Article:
Coaching in his 16th season, as the league’s longest tenured head coach, Jeff Fisher seems to have developed the “NFC touch.”
You have to go back to Oct. 14, 2007 at Tampa Bay, to find Fisher’s last loss against an NFC opponent, as Jeff Garcia led the Bucs downfield on the final drive, to help set up the game-winning 43-yard field goal by Matt Bryant, with 11 seconds to go and preserve a 13-10 victory.
The game would also have Vince Young leaving early with a leg injury, and Tampa Bay’s Kevin Carter [a former Titan] recording his 99th career sack.
With Sunday’s win in Dallas 34-27, Fisher now has won 11 consecutive games against teams from the other conference, and that streak is not only a franchise record, but also the longest current inter-conference winning streak in the NFL.
Ironically, Fisher’s first-ever win against an NFC foe came in his first full-year as the head coach of the Houston Oilers in 1995, on Oct. 29, when they beat a Sam Wyche-coached Tampa Bay team 19-7, in front of, just over 31,000 fans at the Astrodome.
Jeff Fisher took over as the interim head coach, in the final six games of the ‘94 season, when he replaced Jack Pardee. At the time, he was the defensive coordinator on that staff.
His first game would be on Monday Night Football against the New York Giants. The Oilers would lose 13-10 and subsequently Fisher would lose three more times (Arizona, Minnesota and Chicago) against NFC opponents before recording that first win against Tampa Bay.
The NFL league reeks of parity. The Chiefs' loss in Indianapolis on Sunday, guaranteed No team in the NFL would start out 4-0 this year, and that’s a first since 1970, where that has happened.
Yet, Jeff Fisher continues to ride this wave of victories against teams in the NFC.
Let’s examine some of the more memorable ones from this 11-game streak:
Thanksgiving Day, Nov. 27, 2008 at the Lions
How about the massacre in Detroit? There have been several over the years (I couldn’t resist).
The Titans ran literally all over the Lions. Chris Johnson carried the ball 16 times for 125 yards and two scores. Not to be out done, LenDale White added 106 yards on 23 rushes with two touchdowns of his own. Even defensive end Dave Ball, who was a backup at the time, got into the action. He returned an interception 15 yards for a touchdown, as he leaped over the goal-line and began to flap his arms like a turkey. The Titans carved up Detroit 47-10.
Nov. 29, 2009 vs. the Cardinals
While it wasn’t that long ago, anyone remember that quarterback named Matt Leinart starting a game in Nashville? It was billed as the rematch of the Rose Bowl once it was known at game time that Kurt Warner would sit because of an injury, thrusting Leinart in as Arizona's starter.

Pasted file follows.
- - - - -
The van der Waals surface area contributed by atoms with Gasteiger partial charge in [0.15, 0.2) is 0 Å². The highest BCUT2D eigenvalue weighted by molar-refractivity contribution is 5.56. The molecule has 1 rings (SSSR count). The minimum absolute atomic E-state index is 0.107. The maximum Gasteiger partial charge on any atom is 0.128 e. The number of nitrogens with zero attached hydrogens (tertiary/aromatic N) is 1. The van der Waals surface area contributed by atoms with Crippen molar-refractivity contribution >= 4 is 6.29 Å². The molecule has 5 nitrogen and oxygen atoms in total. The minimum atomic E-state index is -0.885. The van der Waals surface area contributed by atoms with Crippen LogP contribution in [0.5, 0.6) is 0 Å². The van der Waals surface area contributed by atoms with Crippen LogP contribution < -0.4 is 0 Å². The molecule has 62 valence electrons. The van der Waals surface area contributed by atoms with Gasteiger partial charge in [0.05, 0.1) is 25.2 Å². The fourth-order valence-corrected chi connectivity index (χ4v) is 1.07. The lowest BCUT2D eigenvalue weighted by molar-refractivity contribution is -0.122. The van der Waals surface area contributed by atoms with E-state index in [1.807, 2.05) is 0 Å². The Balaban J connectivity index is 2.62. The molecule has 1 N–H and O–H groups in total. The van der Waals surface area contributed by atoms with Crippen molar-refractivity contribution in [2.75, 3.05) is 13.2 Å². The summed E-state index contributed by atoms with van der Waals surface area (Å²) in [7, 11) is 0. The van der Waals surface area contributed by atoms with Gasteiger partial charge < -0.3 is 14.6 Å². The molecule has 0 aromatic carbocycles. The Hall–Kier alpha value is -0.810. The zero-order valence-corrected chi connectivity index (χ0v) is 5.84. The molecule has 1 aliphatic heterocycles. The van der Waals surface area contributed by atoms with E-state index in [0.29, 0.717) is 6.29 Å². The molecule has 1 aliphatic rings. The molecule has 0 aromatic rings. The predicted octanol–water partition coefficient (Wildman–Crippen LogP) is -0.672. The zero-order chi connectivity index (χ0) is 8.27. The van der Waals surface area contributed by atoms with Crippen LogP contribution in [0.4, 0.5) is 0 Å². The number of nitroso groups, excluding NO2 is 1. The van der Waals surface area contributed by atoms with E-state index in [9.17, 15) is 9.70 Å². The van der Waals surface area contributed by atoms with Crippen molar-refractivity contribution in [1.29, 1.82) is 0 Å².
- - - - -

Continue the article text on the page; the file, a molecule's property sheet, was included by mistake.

And just as in the national championship, Vince Young one-upped his counterpart on the field.
Young passed for a career high 387-yards, including the 10-yard game winner to Kenny Britt as the clock read 00:00 at LP Field. Young led the Titans on an 18-play 99-yard drive in the final 2:37 to beat Arizona, who would make the playoffs, 20-17. Britt finished with seven catches and 128 yards.
Nov. 2, 2008 vs. the Packers
What about the one that almost foiled this entire conversation?
Kicker Rob Bironas had missed a 47-yarder off the upright to win it in regulation but would get a chance to exact his revenge in overtime. As the Titans won the coin toss, and drove 55-yards in 10 plays to set up the game winner for Bironas from 41-yards out. He nailed his fourth field goal of the day, and the Titans won 19-16, giving them an 8-0 start to the season, en route to the eventual 10 consecutive wins that opened the year.
Jan. 3, 2010 at the Seahawks
Finally, can you mention beating NFC teams and leave out the game Chris Johnson made history? With everyone watching knowing Johnson would be fed the ball as often as it took to reach 2,000 yards (he had 36 carries for 134 yards and two touchdowns), the Titans still managed to win the game, 17-13. Johnson that day become only the sixth player in NFL history to rush for over 2,000 yards in a season and also set a record for yards from scrimmage with 2,509, besting Marshall Faulk's record.
With the Titans out of the playoff chase, Johnson getting 2,000 yards was the top priority that day, whether anyone would admit that or not. But with the Titans winning that day as well, it proved icing on the proverbial cake.
I tried to see if Fisher would talk about his 11-game winning streak against the NFC, at his Monday press conference, since he was fresh off win No. 11 at Dallas.
But he decided he wasn’t going to touch that subject with the Philadelphia Eagles lurking in less than two weeks on the schedule.
He’s now coached 262 career games, including the playoffs, for the Oilers/Titans. That puts Jeff Fisher ninth on the list, as he just passed Bill Cowher (Pittsburgh), for highest total of games with one team as a head coach.
While his regular season record hovers just over .500 (139-112), and the playoff record dips below (5-6), one thing is for sure for the time being, Fisher owns the NFC.
Stay tuned to see if the streak hits 13 by season’s end, with Philadelphia and Washington to go.